Backstoryhttps://i0.wp.com/www.writerandthewolf.com/wp-content/uploads/2020/02/Copy-of-Glossary-Feature-Image.png?fit=600%2C200&ssl=1 600 200 Siobhan O'Brien Holmes Siobhan O'Brien Holmes https://secure.gravatar.com/avatar/f0ef29e5c1e4bfa84ad230f0e4d9c27e?s=96&d=mm&r=g
Definition from Oxford English Dictionary
A history or background story; spec. one created for a fictional character or situation, esp. in a film or television series. OED
What is backstory?
Even if you don’t put it all on the page, your characters each have a fascinating, complex past that informs who they are and how they act. That’s their backstory: everything that happened to them before your story began. It’s crucial you know your protagonist’s backstory intimately as it will explain their motivations, strengths, weaknesses and inner conflict, but your readers don’t need to know all the details.
What do children’s authors need to know?
A character’s past is just as important in middle grade and YA novels as it is in adult fiction, and it’s just as easy to go overboard. Too much character backstory brought in at the wrong time can result in an info dump and turn young readers off. The last thing you want when you’ve worked so hard to get children or teenagers immersed in your world is to jerk them out of the story with a dense passage of exposition and historical details that they don’t really need to know.
What you categorically want to avoid is a big block of character backstory or flashback right away. My advice is always this: if you find yourself leaving the present moment to fill in backstory (even short backstory, like, “we’ve been best friends since kindergarten”), you may not be starting in the right place.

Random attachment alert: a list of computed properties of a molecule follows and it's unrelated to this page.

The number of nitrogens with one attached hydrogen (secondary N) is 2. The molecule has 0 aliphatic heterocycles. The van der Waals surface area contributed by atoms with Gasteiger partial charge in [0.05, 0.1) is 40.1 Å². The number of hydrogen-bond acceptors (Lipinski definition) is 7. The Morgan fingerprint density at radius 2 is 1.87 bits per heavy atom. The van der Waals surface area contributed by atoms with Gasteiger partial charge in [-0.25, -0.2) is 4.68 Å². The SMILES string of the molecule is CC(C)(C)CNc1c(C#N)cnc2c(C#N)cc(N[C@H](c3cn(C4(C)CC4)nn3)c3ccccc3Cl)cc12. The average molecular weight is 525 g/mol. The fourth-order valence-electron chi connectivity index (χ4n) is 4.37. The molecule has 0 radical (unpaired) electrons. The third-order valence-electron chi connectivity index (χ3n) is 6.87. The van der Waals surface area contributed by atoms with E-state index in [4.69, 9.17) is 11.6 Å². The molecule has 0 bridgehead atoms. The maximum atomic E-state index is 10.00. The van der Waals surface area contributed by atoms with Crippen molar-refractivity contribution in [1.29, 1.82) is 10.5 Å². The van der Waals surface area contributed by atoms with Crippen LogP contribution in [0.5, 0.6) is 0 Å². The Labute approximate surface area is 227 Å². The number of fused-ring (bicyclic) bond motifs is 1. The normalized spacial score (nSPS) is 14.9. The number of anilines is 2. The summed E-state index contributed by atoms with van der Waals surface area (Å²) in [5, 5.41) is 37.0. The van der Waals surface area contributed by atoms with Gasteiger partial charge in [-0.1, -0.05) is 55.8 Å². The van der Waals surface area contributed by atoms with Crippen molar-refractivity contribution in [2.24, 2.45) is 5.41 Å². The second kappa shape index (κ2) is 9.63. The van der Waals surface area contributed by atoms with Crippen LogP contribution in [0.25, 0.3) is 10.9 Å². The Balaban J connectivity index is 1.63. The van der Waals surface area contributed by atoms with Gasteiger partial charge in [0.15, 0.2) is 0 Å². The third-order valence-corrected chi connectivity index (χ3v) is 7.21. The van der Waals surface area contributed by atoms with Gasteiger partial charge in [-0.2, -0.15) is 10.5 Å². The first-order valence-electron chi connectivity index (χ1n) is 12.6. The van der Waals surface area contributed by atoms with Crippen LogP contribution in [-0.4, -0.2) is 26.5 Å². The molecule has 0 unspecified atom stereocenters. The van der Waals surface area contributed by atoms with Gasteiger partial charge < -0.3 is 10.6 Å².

The key questions you want to answer with any backstory you include are: “What makes this character tick, and why should I care about them?”
Your first few chapters or scenes should be action-heavy (with some nice introductory conflict) to get agents, publishers, and readers into your story. Once you feel that is established, you can start weaving in backstory or flashback starting in the second or third chapters. Why is the character’s situation XYZ? What is the significance of their objective and motivation? Which characters do we need to know more about in order to understand the present conflict?
BUT! Remember to keep up the balance of action and information, a crucial idea in keeping your pacing lean and mean and compelling. Whenever you give us a scene or paragraph of backstory, surround it with action, scene, and dialogue on either side.
Readers only perceive a story to be backstory-heavy and slow-moving when there aren’t injections of action and conflict to give the dense information a much-needed “lift.”
For more information about crafting and using backstory, take a look at these resources:
- How to weave backstory into your narrative – The Write Practice
- How to write backstory but not bog down your book – Now Novel
- Use these 5 tips to create backstory – NY Editors
- The complete guide to creating backstory in speculative fiction – Writer’s Edit
Siobhan O'Brien Holmes is a developmental editor working with middle grade and YA authors. She specialises in speculative and genre fiction, particularly horror, fantasy, mystery, sci-fi and anything with a dash of magic or macabre. She is a member of the SfEP, EFA, ACES, British Fantasy Society, Horror Writers Association and SCBWI. She has an MA in Novel Writing and an MA in Children's Literature.All stories by: Siobhan O'Brien Holmes